Wednesday, September 2, 2015
A Fish Tale--Worms, Poles, and Drones
When I fished the creeks as a farm kid, we used bamboo poles, barbed hooks, and a can of worms. The only "drone" we knew was the litany our parents gave us before we took off for the pasture--"Those hooks could take your eye out." "Don't push your brother in the water." "Get home in time for supper."
Techno drones are literally the buzz of the year, and fishing has not escaped the hoopla.
** A Kansas farmer turned a drone into a high-flying fishing pole. Derek Klingenberg, also know as the humorist Farmer Derek, filmed himself using a drone to catch a fish.
And CNN “reporter-humorist” Jeanne Moos takes a different look at Farmer Derek’s drone “fly fishing.”
** This site shows how an aerial drone fitted with a waterproof camera could be used by fisherman to position their bait and catch more fish. Some fishing purists lament that the technology ruins the skill and enjoyment of fishing.
** This fisherman claims to be the first to pull one in with a drone.
Genetically Modified Fish Ain't Nothin' New (from an earlier blog)
When we fished the farm creek in the early '60s, we were after bullheads and chubs, and I doubt any of us pre-teens would have known how to spell "salmon," let alone catch one. We definitely would not have understood genetic modification, and I don't recall Flash Gordon genetically engineering much of anything in the early science fiction I read by the glow of the night-light back then.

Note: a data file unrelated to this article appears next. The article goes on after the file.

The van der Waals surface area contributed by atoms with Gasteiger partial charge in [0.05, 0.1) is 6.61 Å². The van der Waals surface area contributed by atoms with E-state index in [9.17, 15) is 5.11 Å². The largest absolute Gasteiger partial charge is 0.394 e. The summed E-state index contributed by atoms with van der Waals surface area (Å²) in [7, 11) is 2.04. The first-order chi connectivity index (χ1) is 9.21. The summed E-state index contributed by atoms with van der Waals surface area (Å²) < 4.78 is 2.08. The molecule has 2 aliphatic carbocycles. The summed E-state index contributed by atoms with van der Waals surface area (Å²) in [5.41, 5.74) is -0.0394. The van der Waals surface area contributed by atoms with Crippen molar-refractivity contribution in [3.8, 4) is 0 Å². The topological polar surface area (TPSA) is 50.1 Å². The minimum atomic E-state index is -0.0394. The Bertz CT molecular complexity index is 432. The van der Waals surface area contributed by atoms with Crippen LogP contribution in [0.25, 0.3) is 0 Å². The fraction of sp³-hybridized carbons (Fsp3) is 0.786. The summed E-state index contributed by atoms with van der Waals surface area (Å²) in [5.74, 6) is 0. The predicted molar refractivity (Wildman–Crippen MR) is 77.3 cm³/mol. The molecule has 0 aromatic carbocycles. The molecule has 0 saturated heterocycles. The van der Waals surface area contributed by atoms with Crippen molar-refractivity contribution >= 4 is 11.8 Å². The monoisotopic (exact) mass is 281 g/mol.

But looking back on it, I think we did have genetically engineered fish. The chubs all looked clone-like. They were shiny, small, and void of any personality, like minnows on steroids. We threw them back as soon as we could get the hooks removed. We older kids would then thread a freshly dug night crawler onto a barb for the little ones and toss our cork bobbers into a deeper area by a fallen tree or on a bend in the pasture. We wanted to catch our version of a science-fiction fish. To a ten-year-old, bullheads had to be the result of genetic engineering: oily skin, flat heads with beady eyes, and stingers ready to paralyze careless kids.
(continued... click here for the entire blog entry)
by dan gogerty (top pic from grindtv.com; bottom from cayunacounty.com)